200 wrong number of coordinates.
  201 (default: 1)
  202 
  203 =item S<C<< showCoordinateHints=>1 or 0 >>>
  204 
  205 show/don't show message about
  206 which coordinates are right.
  207 (default: 1)
  208 
  209 =back
  210 
  211 =head3 Flags for Vector()->cmp
  212 
  213 =over
  214 
  215 =item S<C<< showDimensionHints=>1 or 0 >>>
  216 
  217 show/don't show messages about the
  218 wrong number of coordinates.
  219 (default: 1)
  220 
  221 =item S<C<< showCoordinateHints=>1 or 0 >>>
  222 
  223 show/don't show message about
  224 which coordinates are right.
  225 (default: 1)
  226 
  227 =item S<C<< promotePoints=>1 or 0 >>>
  228 
  229 do/don't allow the student to
  230 enter a point rather than a vector.
  231 (default: 1)
  232 
  233 =item S<C<< parallel=>1 or 0 >>>
  234 
  235 Mark the answer as correct if it
  236 is parallel to the professor's answer.
  237 Note that a value of 1 forces
  238 showCoordinateHints to be 0.
  239 (default: 0)
  240 
  241 =item S<C<< sameDirection=>1 or 0 >>>
  242 
  243 During a parallel check, mark the
  244 answer as correct only if it is in
  245 the same (not the opposite)
  246 direction as the professor's answer.
  247 (default: 0)
  248 
  249 =back
  250 
  251 =head3 Flags for Matrix()->cmp
  252 
  253 =over
  254 
  255 =item S<C<< showDimensionHints=>1 or 0 >>>
  256 
  257 show/don't show messages about the
  258 wrong number of coordinates.
  259 (default: 1)
  260 
  261 =back
  262 
  263 The default for showEqualErrors is set to 0 for Matrices, since
  264 these errors usually are dimension errors, and that is handled
  265 separately (and after the equality check).
  266 
  267 =head3 Flags for Interval()->cmp
  268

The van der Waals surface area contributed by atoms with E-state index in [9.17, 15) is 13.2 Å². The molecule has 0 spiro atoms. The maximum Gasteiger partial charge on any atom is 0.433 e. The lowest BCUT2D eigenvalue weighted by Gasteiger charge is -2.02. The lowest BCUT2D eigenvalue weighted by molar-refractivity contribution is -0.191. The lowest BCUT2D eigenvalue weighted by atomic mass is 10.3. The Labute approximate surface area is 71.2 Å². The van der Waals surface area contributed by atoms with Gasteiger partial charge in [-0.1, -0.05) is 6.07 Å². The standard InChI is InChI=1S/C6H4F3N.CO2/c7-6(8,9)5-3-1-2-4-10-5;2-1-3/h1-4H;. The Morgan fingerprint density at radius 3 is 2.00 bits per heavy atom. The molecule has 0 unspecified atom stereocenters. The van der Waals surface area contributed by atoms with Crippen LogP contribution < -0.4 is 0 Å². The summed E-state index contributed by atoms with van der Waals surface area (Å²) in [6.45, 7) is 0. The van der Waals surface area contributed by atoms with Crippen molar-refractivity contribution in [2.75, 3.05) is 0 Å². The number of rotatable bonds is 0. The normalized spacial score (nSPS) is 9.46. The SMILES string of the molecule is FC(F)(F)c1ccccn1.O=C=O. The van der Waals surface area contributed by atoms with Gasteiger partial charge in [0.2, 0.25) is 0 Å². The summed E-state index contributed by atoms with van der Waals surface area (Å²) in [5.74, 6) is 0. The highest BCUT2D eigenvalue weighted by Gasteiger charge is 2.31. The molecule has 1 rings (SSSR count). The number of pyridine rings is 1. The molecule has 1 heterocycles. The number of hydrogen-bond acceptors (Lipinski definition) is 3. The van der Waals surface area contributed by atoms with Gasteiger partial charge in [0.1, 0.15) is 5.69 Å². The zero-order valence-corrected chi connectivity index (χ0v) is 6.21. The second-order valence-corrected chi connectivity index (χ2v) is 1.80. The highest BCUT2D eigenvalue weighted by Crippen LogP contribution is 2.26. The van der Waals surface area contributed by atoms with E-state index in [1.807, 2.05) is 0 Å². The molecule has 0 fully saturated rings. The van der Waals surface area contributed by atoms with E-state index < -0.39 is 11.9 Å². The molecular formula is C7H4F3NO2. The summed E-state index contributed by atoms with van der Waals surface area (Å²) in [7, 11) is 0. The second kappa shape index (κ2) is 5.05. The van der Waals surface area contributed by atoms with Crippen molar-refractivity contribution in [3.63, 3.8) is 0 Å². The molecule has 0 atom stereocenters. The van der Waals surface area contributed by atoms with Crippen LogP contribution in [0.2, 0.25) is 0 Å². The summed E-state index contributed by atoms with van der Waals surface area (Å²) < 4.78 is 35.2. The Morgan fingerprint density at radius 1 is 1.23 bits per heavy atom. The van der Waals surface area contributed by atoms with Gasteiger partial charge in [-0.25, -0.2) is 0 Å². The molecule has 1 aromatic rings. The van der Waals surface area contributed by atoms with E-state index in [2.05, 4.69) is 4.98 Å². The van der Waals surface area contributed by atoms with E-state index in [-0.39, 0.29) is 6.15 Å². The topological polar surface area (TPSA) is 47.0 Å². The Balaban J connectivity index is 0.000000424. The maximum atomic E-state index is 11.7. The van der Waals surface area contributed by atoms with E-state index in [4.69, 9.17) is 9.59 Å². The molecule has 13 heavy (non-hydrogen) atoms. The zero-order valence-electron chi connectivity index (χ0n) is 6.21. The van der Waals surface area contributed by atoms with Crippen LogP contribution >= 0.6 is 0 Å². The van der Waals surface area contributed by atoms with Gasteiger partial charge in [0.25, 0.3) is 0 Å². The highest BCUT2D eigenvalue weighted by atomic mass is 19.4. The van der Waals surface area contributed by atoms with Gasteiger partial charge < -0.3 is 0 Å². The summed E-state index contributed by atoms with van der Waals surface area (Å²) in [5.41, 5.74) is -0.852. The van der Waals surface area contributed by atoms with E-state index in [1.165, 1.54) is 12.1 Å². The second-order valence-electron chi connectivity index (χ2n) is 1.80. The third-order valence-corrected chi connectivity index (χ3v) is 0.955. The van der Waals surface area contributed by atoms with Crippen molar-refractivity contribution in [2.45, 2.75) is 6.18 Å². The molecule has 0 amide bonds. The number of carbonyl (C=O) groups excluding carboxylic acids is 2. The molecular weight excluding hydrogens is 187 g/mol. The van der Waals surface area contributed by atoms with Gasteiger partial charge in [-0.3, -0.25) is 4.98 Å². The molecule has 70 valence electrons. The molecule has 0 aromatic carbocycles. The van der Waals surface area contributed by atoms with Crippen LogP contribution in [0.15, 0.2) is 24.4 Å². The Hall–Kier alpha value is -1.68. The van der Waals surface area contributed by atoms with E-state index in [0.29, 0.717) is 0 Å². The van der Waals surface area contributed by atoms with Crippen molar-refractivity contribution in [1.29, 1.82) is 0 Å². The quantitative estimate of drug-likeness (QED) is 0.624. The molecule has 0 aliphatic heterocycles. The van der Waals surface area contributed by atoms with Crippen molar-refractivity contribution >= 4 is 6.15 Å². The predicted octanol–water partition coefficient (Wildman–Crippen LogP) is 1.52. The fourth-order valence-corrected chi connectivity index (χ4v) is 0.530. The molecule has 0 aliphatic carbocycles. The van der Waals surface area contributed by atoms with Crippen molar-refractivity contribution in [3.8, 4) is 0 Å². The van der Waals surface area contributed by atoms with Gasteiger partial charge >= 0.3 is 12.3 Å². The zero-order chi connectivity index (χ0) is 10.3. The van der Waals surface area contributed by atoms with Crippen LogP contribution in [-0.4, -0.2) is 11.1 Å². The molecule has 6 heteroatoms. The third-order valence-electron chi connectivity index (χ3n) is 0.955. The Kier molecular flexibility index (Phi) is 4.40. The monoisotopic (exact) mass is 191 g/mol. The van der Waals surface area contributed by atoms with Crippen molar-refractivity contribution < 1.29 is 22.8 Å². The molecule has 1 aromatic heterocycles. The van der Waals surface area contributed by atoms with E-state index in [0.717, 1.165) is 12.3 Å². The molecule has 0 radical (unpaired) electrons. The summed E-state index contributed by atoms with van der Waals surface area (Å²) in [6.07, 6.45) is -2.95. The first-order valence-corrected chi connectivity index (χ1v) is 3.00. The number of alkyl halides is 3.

269 =over
  270 
  271 =item S<C<< showEndpointHints=>1 or 0 >>>
  272 
  273 do/don't show messages about which
  274 endpoints are correct.
  275 (default: 1)
  276 
  277 =item S<C<< showEndTypeHints=>1 or 0 >>>
  278 
  279 do/don't show messages about
  280 whether the open/closed status of
  281 the enpoints are correct (only
  282 shown when the endpoints themselves
  283 are correct).
  284 (default: 1)
  285 
  286 =back
  287 
  288 =head3 Flags for Union()->cmp and List()->cmp
  289 
  290 all the flags from the Real()->cmp, plus:
  291 
  292 =over
  293 
  294 =item S<C<< showHints=>1 or 0 >>>
  295 
  296 do/don't show messages about which
  297 entries are incorrect.
  298 (default:  $showPartialCorrectAnswers)
  299 
  300 =item S<C<< showLengthHints=>1 or 0 >>>
  301 
  302 do/don't show messages about having the
  303 correct number of entries (only shown
  304 when all the student answers are
  305 correct but there are more needed, or
  306 all the correct answsers are among the
  307 ones given, but some extras were given).
  308 (default:  $showPartialCorrectAnswers)
  309 
  310 =item S<C<< partialCredit=>1 or 0 >>>
  311 
  312 do/don't give partial credit for when
  313 some answers are right, but not all.
  314 (default:  $showPartialCorrectAnswers)
  315 (currently the default is 0 since WW
  316 can't handle partial credit properly).
  317 
  318 =item S<C<< ordered=>1 or 0 >>>
  319 
  320 give credit only if the student answers
  321 are in the same order as the
  322 professor's answers.
  323 (default:  0)
  324 
  325 =item S<C<< entry_type=>'a (name)' >>>
  326 
  327 The string to use in error messages
  328 about type mismatches.
  329 (default:  dynamically determined from list)
  330 
  331 =item S<C<< list_type=>'a (name)' >>>
  332 
  333 The string to use in error messages
  334 about numbers of entries in the list.